Born in New Delhi, India to a Sikh Punjabi family, Nikki Chawla came to the United States when she was two years old. Nikki, in her formative years, struggled to find her identity as her family moved around constantly. After growing up in Flushing, Queens, she moved to Long Island during her high school years where she had to learn to assimilate in an environment where very few people of color resided.
Fast-forward a few years, she’s a former Kindergarten teacher with two masters degrees, turned stand-up comic and actress even though her family thinks she’s crazy! She has been doing stand up comedy for a while now and is currently preparing for her upcoming tour East Meets Midwest.
The East Meets Midwest comedy show is ready to enlighten folks across the country with a stop at Carolines on Broadway in New York City on April 5th. The tour features four Indian-American comedians Nikki Chawla, Rishi Mathur, Raghu Adibhatla, and Prateek Srivastava.
To reserve a ticket for the tour, visit Carolines.com and use promo code FUNNY for an exclusive discount.
As I spoke with Nikki, I asked her a few questions about her past, present, and future.
How did you get involved in stand up comedy?
As a child, I would have pretended tea parties with imaginary guests in my bedroom. As an adult, I would sit in the park and people-watch while I sip my coffee and learn about human behavior. We are all characters! These instances in my life led me to this journey.
It was at my first comedy class taught by Tom Shillue, a standup comedian, actor, author and former correspondent on The Daily Show and featured on Comedy Central. Tom helped me take the”funny” in my life experience, write a premise and punchline. As nervous as I was the very first time in his class getting up and telling a joke, it was liberating! I was also fortunate to take a workshop with Paul Mooney, comedian, social critic, writer for legendary outstanding comedian, Richard Pryor, and also known for his appearances on the Dave Chappelle show.
In his class, she won a comedy contest and was given a guest spot at Carolines on broadway. She also worked with other comedy teachers such as Steve Rosenfield, of The American Comedy Institute and Tommy Koenig of the Comics Studio, Comedy Central National Lampoon star and of the one man musical “Baby Boom Baby”. Nikki performs at NYC clubs, corporate, and private events. Nikki also did improv shows and standup at a cabaret club called, Don’t Tell Mama and ironically her mom did not know!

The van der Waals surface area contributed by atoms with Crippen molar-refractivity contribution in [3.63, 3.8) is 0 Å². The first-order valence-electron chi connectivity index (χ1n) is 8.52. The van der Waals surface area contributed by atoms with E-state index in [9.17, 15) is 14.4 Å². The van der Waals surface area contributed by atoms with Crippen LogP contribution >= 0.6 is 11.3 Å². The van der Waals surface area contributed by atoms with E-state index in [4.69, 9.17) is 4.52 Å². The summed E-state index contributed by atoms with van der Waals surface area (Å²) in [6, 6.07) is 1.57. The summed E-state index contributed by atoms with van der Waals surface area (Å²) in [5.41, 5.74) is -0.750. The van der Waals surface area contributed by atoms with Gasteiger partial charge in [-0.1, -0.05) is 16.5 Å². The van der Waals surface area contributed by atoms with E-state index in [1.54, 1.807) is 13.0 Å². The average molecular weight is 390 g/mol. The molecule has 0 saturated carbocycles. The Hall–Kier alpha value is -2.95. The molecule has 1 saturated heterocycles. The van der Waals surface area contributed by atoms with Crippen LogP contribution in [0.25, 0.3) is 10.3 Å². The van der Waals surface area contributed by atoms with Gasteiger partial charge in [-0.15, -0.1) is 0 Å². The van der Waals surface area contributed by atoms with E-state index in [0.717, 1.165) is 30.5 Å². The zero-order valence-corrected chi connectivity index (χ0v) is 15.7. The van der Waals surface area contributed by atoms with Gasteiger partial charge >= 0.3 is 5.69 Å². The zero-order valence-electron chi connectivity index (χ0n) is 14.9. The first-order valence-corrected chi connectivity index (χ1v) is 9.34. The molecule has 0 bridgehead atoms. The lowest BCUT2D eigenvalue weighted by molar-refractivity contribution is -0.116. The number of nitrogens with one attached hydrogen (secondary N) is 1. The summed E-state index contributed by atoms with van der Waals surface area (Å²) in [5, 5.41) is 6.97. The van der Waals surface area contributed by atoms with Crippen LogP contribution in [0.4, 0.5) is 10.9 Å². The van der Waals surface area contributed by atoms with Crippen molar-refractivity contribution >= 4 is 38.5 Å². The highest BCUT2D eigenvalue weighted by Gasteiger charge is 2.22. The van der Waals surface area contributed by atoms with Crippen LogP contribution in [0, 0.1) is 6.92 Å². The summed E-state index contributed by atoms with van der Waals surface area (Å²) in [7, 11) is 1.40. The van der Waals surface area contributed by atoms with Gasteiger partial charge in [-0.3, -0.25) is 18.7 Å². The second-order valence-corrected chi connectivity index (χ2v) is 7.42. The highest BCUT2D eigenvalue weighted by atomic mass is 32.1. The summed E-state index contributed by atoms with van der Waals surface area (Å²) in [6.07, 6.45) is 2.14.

Nikki felt like she lived in two worlds and constantly had to figure out where she belonged or fit in. At home, she was a traditional girl who ate roti and chicken makhani but as soon as she stepped out of the house she was a different person, eating hamburgers, and French fries at the school cafeteria. She wanted to fit in with all the other kids instead of bringing a Smurf lunch box that had two pieces of bread with masala aloo.
What was it like growing up?
“My mom would pick me up from school wearing her chiffon sari and I would always tell her to cover her stomach. I absolutely did not want anyone to leer at my mom’s beautiful figure. As we walked home, I held her hand for dear life as cars would pass by blasting the music of Run-DMC, Beastie Boys, Sugar Hill Gang and Public Enemy. We’d reach home to the sound of Lata Mangeshkar, Kishore Kumar, Mohammed Rafi and Mukesh. I didn’t know which world I want to belong to. They both were different.”
Throughout her childhood, Nikki’s orthodox Sikh family (like most Indian families) were very strict. She followed two main rules: 1. go to school and 2. come straight home, to prepare for school. While all the other kids were in the after school clubs, Nikki was home doing homework and studying like a good Indian girl that she was expected to be. She had very few friends and missed living in Flushing where there were diversity and familiarity.
As an adult woman, she was expected to have an arranged marriage.
“I was torn between making my parents happy and making myself happy. Their acceptance meant the world to me. My father had heart issues and his happiness meant more to me than my own. His wish was to see me happily married to a nice Sikh man and I fulfilled his wish.”